Mr Prompong said Mr Abhisit's proposal, particularly for caretaker Prime Minister Yingluck Shinawatra and her cabinet to resign and be replaced by a neutral prime minister and a neutral government, was not backed up by the Constitution and might even be in breach of it.
He said there was no guarantee that a neutral government and a neutral prime minister would not be fraudulent.
"Having a neutral government and a neutral prime minister would be tantamount to freezing the country and staging a silent coup, showing disregard for the Constitution," he said.
"Mr Abhisit's proposal coincides with People's Democratic Reform Committee's call for the prime minister and the cabinet to resign.
"Since Mr Abhisit graduated from abroad and holds British nationality, he should adhere to democratic principles. Instead, he has forgotten democratic principles and forgotten about people who died calling for democracy in the October and Black May incidents.
"His proposal has exposed his true traits. He is afraid of losing in an election and of the people's voice. His mentioning of reforms and offer to take a break from politics are only to make himself look good.
"I would say that Mr Abhsit has made such an offer because he knows he has a problem over his qualifications to run in an election. He is just deceiving the people.
"The party affairs committee of Pheu Thai willl consider Mr Abhisit's proposal on May 6 and will issue a statement afterward."
The Pheu Thai spokesman called for Mr Abhisit and the Democrat Party to review their stance.
Since the Election Commission had tentatively set the date for a new election, the Democrat Party should help find a way of resolving the conflict by contesting the poll, Mr Prompong said.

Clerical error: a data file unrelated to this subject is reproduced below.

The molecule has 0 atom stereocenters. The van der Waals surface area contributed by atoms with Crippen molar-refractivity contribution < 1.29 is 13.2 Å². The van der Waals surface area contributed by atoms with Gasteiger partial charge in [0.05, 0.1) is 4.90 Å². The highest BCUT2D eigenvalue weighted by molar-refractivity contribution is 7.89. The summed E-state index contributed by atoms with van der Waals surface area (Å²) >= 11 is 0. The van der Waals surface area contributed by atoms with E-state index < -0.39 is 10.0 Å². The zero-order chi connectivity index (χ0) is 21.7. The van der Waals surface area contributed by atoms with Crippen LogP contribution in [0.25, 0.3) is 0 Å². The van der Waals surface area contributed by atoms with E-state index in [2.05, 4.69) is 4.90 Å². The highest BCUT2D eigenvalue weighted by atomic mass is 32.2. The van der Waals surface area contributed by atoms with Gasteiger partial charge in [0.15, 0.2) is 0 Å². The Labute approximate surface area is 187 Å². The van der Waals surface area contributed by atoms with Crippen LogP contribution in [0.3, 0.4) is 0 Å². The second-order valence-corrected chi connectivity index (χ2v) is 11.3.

Mr Prompong said he would send documents showing Mr Abhisit had been dismissed from military service and a copy of the Constitution by mail to Democrat Party advisory chairman Chuan Leekpai and advisory committee member Banyat Bantadtan to re-check Mr Abhisit's qualifications.
He said many other persons including Mr Chuan and Mr Banyat could still return to lead the Democrat Party without Mr Abhisit.
It was time for the Democrat Party to have a new leader, Mr Prompong said.
Concerning Mr Abhisit's proposal, Democrat spokesman Chavanond Intarakomalyasut said Mr Abhisit was expecting a reply from Ms Yingluck in a few days.
If the prime minister was still uncertain about the legality of Mr Abhisit's roadmap, she could make an appointment to meet for discussion with the Democrat leader, the spokesman said.
Ong-art Klampaiboon, a Democrat Party deputy leader, said Mr Abhisit's move was not to put himself at a political advantage. The prime minister should review her stance and join Mr Abhisit to explore a way out for the country.
The prime minister is key to breaking the impasse, he said.